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Report on law enforcement: Around 46 people killed per month in 2018

  • Published at 10:04 pm October 12th, 2018
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Human rights activists say these are ‘extrajudicial killings’ and a gross violation of constitutional rights

Between January and September, 413 people have fallen victim to ‘extrajudicial killings,’ putting the average number to a little under 46 a month, a report by leading human rights watchdog Ain O Salish Kendra (ASK) says.

Of the total deaths, 260 people were killed in gunfights or crossfire. Of them, 122 were killed by Rapid Action Battalion (RAB), 184 by police, 44 by Detective Branch of police, one by naval police, three in a joint operation of RAB and Border Guard Bangladesh. Another three were reportedly tortured to death by police and two by DB officials.

Rights activists say such killings by security forces are a violation of the constitutional rights to life and justice. They said such killings in the election year were alarming.

Sheepa Hafiza, executive director of Ain o Salish Kendra, told the Dhaka Tribune that killing criminals in the name of crossfire is a violation of human rights.

“The offenders should be brought to justice, but this is not happening.

“This is not acceptable in a democratic society as every person has the right to justice. If punishment is decided through the rule of law, people will trust the law more,” she said.

She also pointed out that most of the extrajudicial killings occurred during the recent anti-drug operation.

“These sudden anti-drug raids have raise suspicion in the public mind. There are laws and mechanisms to control drug trade in the country. Why are these not working?” she asked.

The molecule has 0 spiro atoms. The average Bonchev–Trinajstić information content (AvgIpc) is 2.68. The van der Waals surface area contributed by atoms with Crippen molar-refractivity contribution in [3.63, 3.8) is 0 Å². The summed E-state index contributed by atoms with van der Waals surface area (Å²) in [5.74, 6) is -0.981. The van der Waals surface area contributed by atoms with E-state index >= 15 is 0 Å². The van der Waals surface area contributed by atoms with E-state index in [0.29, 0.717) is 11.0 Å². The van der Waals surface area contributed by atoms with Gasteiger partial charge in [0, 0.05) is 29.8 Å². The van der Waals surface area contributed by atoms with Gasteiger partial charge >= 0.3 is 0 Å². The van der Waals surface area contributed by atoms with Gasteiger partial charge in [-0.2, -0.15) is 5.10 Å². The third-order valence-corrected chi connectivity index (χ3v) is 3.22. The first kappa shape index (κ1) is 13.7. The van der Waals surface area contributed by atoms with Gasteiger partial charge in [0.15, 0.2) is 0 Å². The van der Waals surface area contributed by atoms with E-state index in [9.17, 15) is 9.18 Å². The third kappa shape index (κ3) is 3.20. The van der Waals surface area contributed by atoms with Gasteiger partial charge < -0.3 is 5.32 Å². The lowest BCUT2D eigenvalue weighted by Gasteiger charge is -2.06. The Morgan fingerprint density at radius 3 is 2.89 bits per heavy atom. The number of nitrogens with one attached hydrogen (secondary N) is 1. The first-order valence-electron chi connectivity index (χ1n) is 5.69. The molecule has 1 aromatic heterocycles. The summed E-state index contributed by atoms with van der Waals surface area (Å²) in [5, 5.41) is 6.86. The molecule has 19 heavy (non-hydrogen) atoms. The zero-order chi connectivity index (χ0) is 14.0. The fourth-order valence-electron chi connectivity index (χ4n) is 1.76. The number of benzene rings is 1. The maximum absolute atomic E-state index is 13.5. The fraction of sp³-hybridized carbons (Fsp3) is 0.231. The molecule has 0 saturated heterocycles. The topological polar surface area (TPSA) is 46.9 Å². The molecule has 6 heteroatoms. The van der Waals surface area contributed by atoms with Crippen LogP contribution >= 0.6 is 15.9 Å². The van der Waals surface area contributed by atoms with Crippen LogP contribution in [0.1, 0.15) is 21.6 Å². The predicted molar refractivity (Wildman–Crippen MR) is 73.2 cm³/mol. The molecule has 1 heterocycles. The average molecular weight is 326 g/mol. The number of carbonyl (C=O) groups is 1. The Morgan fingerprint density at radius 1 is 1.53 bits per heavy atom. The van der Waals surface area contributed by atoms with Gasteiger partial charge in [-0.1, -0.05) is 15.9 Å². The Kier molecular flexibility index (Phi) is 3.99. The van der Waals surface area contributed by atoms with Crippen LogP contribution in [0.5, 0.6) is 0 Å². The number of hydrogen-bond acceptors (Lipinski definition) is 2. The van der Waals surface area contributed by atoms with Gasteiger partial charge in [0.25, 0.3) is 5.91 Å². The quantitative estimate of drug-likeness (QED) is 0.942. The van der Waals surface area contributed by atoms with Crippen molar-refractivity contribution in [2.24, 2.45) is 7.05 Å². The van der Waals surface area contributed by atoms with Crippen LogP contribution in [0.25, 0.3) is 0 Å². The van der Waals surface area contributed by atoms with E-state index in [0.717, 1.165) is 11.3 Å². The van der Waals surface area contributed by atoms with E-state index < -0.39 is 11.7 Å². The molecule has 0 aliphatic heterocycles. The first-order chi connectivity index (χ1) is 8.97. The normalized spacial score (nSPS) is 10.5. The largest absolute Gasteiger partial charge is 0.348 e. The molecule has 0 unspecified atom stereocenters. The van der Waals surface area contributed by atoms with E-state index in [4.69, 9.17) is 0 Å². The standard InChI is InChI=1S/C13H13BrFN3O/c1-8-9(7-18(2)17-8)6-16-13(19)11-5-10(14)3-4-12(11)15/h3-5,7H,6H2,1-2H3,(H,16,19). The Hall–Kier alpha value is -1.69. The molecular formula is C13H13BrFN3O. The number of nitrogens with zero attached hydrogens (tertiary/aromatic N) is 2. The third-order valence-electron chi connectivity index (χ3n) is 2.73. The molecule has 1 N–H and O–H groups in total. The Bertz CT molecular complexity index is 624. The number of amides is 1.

“We support the anti-narcotic law, but it is necessary to involve local people in carrying out such operations. Because locals are aware of drug dealings and drug dealers. If operations were carried out in proper way, such extra judicial killings would have been reduced,” said Sheepa Hafiza.

Extra-judicial killing, custodial death 

Nawab Ali Molla, 38, a detained accused, was allegedly killed in a gunfight with police in Satkhira Sadar upazila on April 29. He was accused in 15 cases in connection with robbery, murder and hijacking motorbikes.

Teenager Emon, 19, who was taken into custody over a murder case, was killed during an alleged shootout with police in Nandail Upazila of Mymensingh district on May 18. In both the incidents, police said the two were killed in gunfight between police and miscreants.

Ekramul Haque, a local municipal councillor at Teknaf, was killed in 'gunfight' on May 26. Later, his family released an audio clip holding a press conference on May 31, which caused more controversy about the involvement of the law enforcers with such killings.

Human rights activist Nur Khan Liton told the Dhaka Tribune that there are two reasons for the frequency of “crossfire” incidents: First: the government uses shortcuts to improve law and order, and second: it intends to create an atmosphere of fear to dissuade protests.

“People believe that if there is fear of ‘crossfire,’ then those who wish to stand against the government in the upcoming polls will stay hidden,” he added.

“It is not just ‘crossfire.’ People also think that false cases and threats of detention are creating an atmosphere of fear in the country.” 

National Human Rights Commission (NHRC) Chairman Kazi Reazul Hoque said killing people in the name of crossfire is unacceptable.

“The law enforcers should take care that no one become a victim of extrajudicial killing while they are enforcing the law.” 

He suggested that the home ministry prepare a guideline on the subject.

 “If we follow our constitution, penal code, police regulations and acts, we can reduce complaints about extrajudicial killings during operations, even if we cannot bring it down to zero,” he said.

The Dhaka Tribune tried to contact Home Minister Asaduzzaman Khan Kamal over phone, but the phone remained unanswered.

The minister, in different programs, has said that the incidents are not crossfire, they are gunfights.

“During the nationwide anti-drug operation; drug traders attacked the police, and most of them were killed when police opened fire for self- defence,” he said.

When high profile drug dealers are identified or caught by law enforcement agencies, they either go into hiding or engage in gunfights. 

“The law permits the self-defence of law enforcers,” he said.

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